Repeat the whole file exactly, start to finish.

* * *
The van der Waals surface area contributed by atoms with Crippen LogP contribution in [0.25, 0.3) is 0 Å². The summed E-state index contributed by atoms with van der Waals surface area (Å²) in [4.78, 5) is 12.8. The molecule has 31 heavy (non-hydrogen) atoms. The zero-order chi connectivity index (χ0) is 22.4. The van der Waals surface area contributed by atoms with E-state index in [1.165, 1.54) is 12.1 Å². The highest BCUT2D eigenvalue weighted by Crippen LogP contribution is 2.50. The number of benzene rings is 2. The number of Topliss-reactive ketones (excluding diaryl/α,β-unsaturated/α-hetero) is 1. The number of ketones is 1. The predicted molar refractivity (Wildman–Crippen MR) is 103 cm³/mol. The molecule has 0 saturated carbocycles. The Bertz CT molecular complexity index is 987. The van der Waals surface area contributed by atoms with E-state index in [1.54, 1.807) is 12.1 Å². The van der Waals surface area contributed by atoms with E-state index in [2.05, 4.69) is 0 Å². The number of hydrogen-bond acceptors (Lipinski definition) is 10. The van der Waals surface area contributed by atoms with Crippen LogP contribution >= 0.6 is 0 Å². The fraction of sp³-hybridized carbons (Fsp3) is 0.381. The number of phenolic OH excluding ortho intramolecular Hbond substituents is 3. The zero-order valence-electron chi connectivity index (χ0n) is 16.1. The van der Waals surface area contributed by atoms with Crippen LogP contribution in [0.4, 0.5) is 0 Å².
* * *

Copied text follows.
The van der Waals surface area contributed by atoms with Crippen LogP contribution in [0.25, 0.3) is 0 Å². The summed E-state index contributed by atoms with van der Waals surface area (Å²) in [4.78, 5) is 12.8. The molecule has 31 heavy (non-hydrogen) atoms. The zero-order chi connectivity index (χ0) is 22.4. The van der Waals surface area contributed by atoms with E-state index in [1.165, 1.54) is 12.1 Å². The highest BCUT2D eigenvalue weighted by Crippen LogP contribution is 2.50. The number of benzene rings is 2. The number of Topliss-reactive ketones (excluding diaryl/α,β-unsaturated/α-hetero) is 1. The number of ketones is 1. The predicted molar refractivity (Wildman–Crippen MR) is 103 cm³/mol. The molecule has 0 saturated carbocycles. The Bertz CT molecular complexity index is 987. The van der Waals surface area contributed by atoms with E-state index in [1.54, 1.807) is 12.1 Å². The van der Waals surface area contributed by atoms with E-state index in [2.05, 4.69) is 0 Å². The number of hydrogen-bond acceptors (Lipinski definition) is 10. The van der Waals surface area contributed by atoms with Crippen LogP contribution >= 0.6 is 0 Å². The fraction of sp³-hybridized carbons (Fsp3) is 0.381. The number of phenolic OH excluding ortho intramolecular Hbond substituents is 3. The zero-order valence-electron chi connectivity index (χ0n) is 16.1. The van der Waals surface area contributed by atoms with Crippen LogP contribution in [0.4, 0.5) is 0 Å².